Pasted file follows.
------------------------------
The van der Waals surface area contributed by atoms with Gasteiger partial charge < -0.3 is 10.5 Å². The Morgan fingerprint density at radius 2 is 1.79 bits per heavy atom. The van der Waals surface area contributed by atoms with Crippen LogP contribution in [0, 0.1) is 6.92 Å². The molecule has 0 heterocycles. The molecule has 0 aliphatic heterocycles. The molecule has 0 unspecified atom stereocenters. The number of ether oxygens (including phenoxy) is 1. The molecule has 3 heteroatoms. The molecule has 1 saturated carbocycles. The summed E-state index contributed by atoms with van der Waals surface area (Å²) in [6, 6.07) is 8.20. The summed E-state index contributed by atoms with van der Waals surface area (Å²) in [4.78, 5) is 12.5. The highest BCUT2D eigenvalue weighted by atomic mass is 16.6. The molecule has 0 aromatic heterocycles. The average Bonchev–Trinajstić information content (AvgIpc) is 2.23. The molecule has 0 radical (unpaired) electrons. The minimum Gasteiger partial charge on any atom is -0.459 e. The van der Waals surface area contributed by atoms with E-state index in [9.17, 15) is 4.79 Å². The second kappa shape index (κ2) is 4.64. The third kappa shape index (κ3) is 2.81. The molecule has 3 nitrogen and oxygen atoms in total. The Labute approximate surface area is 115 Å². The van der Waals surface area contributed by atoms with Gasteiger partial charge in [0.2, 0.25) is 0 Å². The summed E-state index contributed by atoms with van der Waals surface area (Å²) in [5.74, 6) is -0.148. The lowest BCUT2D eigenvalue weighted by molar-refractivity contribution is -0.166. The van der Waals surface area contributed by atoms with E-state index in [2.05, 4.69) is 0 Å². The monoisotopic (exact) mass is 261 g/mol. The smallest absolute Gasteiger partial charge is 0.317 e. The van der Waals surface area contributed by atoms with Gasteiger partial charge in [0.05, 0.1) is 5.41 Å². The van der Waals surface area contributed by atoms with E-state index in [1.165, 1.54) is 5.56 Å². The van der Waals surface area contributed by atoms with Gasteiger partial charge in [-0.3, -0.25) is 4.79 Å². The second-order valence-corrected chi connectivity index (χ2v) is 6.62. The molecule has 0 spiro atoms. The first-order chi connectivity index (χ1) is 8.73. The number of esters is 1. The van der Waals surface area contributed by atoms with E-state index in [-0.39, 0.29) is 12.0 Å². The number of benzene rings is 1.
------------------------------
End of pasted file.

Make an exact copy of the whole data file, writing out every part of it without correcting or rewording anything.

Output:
The van der Waals surface area contributed by atoms with Gasteiger partial charge < -0.3 is 10.5 Å². The Morgan fingerprint density at radius 2 is 1.79 bits per heavy atom. The van der Waals surface area contributed by atoms with Crippen LogP contribution in [0, 0.1) is 6.92 Å². The molecule has 0 heterocycles. The molecule has 0 aliphatic heterocycles. The molecule has 0 unspecified atom stereocenters. The number of ether oxygens (including phenoxy) is 1. The molecule has 3 heteroatoms. The molecule has 1 saturated carbocycles. The summed E-state index contributed by atoms with van der Waals surface area (Å²) in [6, 6.07) is 8.20. The summed E-state index contributed by atoms with van der Waals surface area (Å²) in [4.78, 5) is 12.5. The highest BCUT2D eigenvalue weighted by atomic mass is 16.6. The molecule has 0 aromatic heterocycles. The average Bonchev–Trinajstić information content (AvgIpc) is 2.23. The molecule has 0 radical (unpaired) electrons. The minimum Gasteiger partial charge on any atom is -0.459 e. The van der Waals surface area contributed by atoms with E-state index in [9.17, 15) is 4.79 Å². The second kappa shape index (κ2) is 4.64. The third kappa shape index (κ3) is 2.81. The molecule has 3 nitrogen and oxygen atoms in total. The Labute approximate surface area is 115 Å². The van der Waals surface area contributed by atoms with Gasteiger partial charge in [0.2, 0.25) is 0 Å². The summed E-state index contributed by atoms with van der Waals surface area (Å²) in [5.74, 6) is -0.148. The lowest BCUT2D eigenvalue weighted by molar-refractivity contribution is -0.166. The van der Waals surface area contributed by atoms with E-state index in [2.05, 4.69) is 0 Å². The monoisotopic (exact) mass is 261 g/mol. The smallest absolute Gasteiger partial charge is 0.317 e. The van der Waals surface area contributed by atoms with Gasteiger partial charge in [0.05, 0.1) is 5.41 Å². The van der Waals surface area contributed by atoms with E-state index in [1.165, 1.54) is 5.56 Å². The van der Waals surface area contributed by atoms with Gasteiger partial charge in [-0.3, -0.25) is 4.79 Å². The second-order valence-corrected chi connectivity index (χ2v) is 6.62. The molecule has 0 spiro atoms. The first-order chi connectivity index (χ1) is 8.73. The number of esters is 1. The van der Waals surface area contributed by atoms with E-state index in [-0.39, 0.29) is 12.0 Å². The number of benzene rings is 1.